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All the Perl that's Practical to Extract and Report

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  • Wrong Rosettacode link, it should point to http://rosettacode.org/wiki/Pascal's_triangle#Perl_6 [rosettacode.org].
  • by soulchild (8747) on 2010.08.27 3:23 (#72352)
    You seriously consider this "idiomatic" solution more elegant? If that is what idiomatic Perl 6 looks like, it will never take off ... Sorry, but that is as unreadable as it could possibly get and just fuels the unstoppable line-noise argument even more. Good languages _can_ be descriptive, self-documenting and to a degree self-explanatory. I always thought that one of Perl's philosophies was to be more like a human language. Guess I was wrong, it's math after all ...
    • Re:Fugly! by pmichaud (Score:2) 2010.08.27 7:24
  • by pstuifzand (8790) on 2010.08.27 6:20 (#72354)
    It's nice to see that Perl6 will be on par with Haskell for these kinds of examples. This Haskell example is from Rosseta code page (but rewritten for similarity).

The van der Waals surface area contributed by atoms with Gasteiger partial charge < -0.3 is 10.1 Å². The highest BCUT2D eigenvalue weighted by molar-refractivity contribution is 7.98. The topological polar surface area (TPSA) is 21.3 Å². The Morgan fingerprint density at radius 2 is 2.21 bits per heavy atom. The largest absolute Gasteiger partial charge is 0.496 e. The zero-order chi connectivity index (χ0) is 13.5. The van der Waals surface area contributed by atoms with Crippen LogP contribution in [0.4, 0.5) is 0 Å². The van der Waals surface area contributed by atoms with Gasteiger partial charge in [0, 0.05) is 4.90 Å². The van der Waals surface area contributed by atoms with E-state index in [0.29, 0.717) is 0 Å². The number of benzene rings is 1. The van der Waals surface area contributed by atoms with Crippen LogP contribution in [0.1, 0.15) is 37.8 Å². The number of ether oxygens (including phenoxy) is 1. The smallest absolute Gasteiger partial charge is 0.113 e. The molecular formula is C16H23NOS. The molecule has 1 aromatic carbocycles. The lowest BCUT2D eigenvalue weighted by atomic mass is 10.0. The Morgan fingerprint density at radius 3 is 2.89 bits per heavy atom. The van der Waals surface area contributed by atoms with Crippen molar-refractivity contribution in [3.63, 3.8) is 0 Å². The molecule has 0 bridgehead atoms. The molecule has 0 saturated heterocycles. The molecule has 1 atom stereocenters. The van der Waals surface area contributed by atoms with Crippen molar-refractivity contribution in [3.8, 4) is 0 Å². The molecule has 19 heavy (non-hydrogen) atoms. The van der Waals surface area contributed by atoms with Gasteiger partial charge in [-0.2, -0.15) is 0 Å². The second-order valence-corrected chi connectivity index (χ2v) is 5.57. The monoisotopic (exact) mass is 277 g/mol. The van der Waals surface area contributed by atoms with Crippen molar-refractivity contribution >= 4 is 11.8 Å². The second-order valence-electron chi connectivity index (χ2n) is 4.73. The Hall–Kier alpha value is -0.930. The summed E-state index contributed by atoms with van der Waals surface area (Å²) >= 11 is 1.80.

pascal = iterate (\row -> zipWith (+) ([0]++row) (row++[0])) [1]

    The essential complexity of this example is the same. Only it contains more words than operators.

  • my @pascal := do [1], -> @p { [0, @p Z+ @p, 0] } ... *;
    ...

    (The extra do required because of a shortcoming in Rakudo.)

    FWIW, I think parentheses will work here also.

    my @pascal := ([1], -> @p { [0, @p Z+ @p, 0] } ... *);

    Pm

  • by Ovid (2709) on 2010.08.30 2:47 (#72359) Homepage Journal

    I really like this. I liked it even more as I worked through all of the examples to better understand them. One thing I would change:

    say $_.perl for @pascal;

    The output is much clearer that way (at least to me). I actually tried to get it a touch more "triangly":

    my @pascal := do [1], -> @p { [0,@p Z+ @p,0] } ... *;
    say ' ' x 2 * (10 - $_.elems), $_.perl for @pascal[^10];

    But wound up with this:

                      [1]
                    [1, 1]
                  [1, 2, 1]
                [1, 3, 3, 1]
              [1, 4, 6, 4, 1]
            [1, 5, 10, 10, 5, 1]
          [1, 6, 15, 20, 15, 6, 1]
        [1, 7, 21, 35, 35, 21, 7, 1]
      [1, 8, 28, 56, 70, 56, 28, 8, 1]
    [1, 9, 36, 84, 126, 126, 84, 36, 9, 1]

    Ah well :)